By the time they reach 9 months of age, infants may sleep up to 12 hours at a time and won’t need to feed during the night. Rocking them, walking around the house, or cuddling can help them relax and prepare for sleep.
Separation anxiety is common for infants at bedtime. They may cry or become upset when you turn off their lights and close their door. You can assuage their anxiety by speaking to them in a calm, quiet voice or gently rubbing their head, but you should avoid removing them from their bed. Over time, your infant will learn you are in the next room and they will be able to fall asleep more easily.
Toddlers and Sleep
Toddlers need 11 to 14 hours of sleep for every 24-hour period. They will receive most of their sleep at night and only require one or two naps during the day. This is a good time to begin establishing a nightly bedtime routine that incorporates the following:
- Nutrition: Healthy snacks before bedtime should take priority over heavy meals.
- Hygiene: Bathing, brushing teeth, and other hygienic practices are helpful for establishing a nightly routine.
- Communication: Reading to your child or singing them a lullaby can have a soothing, sleep-inducing effect.
- Physical contact: Try rocking your child, cuddling with them, or gently massaging them if they have trouble getting ready for bed.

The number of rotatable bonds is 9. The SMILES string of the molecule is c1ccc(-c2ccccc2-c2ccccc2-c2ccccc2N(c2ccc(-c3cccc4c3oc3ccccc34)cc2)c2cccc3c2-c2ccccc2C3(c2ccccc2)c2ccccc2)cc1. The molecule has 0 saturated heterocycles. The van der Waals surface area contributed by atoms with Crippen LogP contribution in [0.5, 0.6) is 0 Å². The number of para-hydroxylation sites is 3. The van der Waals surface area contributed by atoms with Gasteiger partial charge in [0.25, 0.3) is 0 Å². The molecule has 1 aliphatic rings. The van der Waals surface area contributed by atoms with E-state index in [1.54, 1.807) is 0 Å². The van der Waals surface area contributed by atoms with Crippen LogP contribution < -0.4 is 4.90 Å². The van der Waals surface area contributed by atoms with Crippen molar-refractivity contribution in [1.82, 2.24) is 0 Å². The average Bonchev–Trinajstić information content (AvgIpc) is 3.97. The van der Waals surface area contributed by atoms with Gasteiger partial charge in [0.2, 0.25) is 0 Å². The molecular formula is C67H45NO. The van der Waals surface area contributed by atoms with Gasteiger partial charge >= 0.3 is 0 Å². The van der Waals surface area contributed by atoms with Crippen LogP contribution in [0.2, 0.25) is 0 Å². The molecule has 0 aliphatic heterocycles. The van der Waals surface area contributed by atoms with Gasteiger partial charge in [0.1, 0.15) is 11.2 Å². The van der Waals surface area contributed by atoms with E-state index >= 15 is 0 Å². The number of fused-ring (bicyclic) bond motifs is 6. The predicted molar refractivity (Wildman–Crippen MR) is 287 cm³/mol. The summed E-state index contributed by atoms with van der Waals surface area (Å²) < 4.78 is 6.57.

You should also set some ground rules for your child to follow at bedtime. Establish how long the bedtime routine should take, and tell the child when they need to turn off their lights. Make it clear they are not to leave the bedroom after lights-out – but if they break this rule, keep calm and return them to the bedroom.
Preschoolers and Sleep
Preschoolers between the ages of 3 and 5 need 10 to 13 hours of daily sleep. They primarily sleep at night, but some continue to nap during the day – often while they are at preschool. Studies have shown napping can strengthen learning and memory skills for preschoolers. Preschooler naps gradually become shorter up to age 4, and most children stop napping during the day by the time they reach 5 years of age.
Preschoolers often experience parasomnias, a category of sleep disorders defined as unusual behaviors that disrupt sleep. Nightmares are particularly common for this age group, affecting as many as 50% of children between 3 and 5 years. Other common parasomnias for preschoolers include somnambulism, or sleepwalking, and night terrors. Additionally, bed-wetting is most common for 5-year-olds.
Bed-wetting and parasomnias usually resolve on their own without medical intervention, but you should talk to your doctor if you are concerned about your child’s sleep patterns.
School-Age Children and Sleep
School-age children between 6 and 13 years need roughly 9 to 11 hours of daily sleep. Most – if not all – of this sleep occurs at night. School start times help synchronize their sleep schedule, entraining them to wake up early in the morning and go to bed in the late evening. Parents should monitor their child’s sleep habits, as external factors like homework and social commitments can interfere with them getting enough sleep.
Sleep hygiene is a catchall term for habits and behaviors that influence sleep. Proper sleep hygiene becomes increasingly important as a child’s sleep patterns evolve toward those of teens and adults. Guidelines for healthy sleep hygiene include:
- Going to bed and waking up at the same times every day, including on the weekends and during school breaks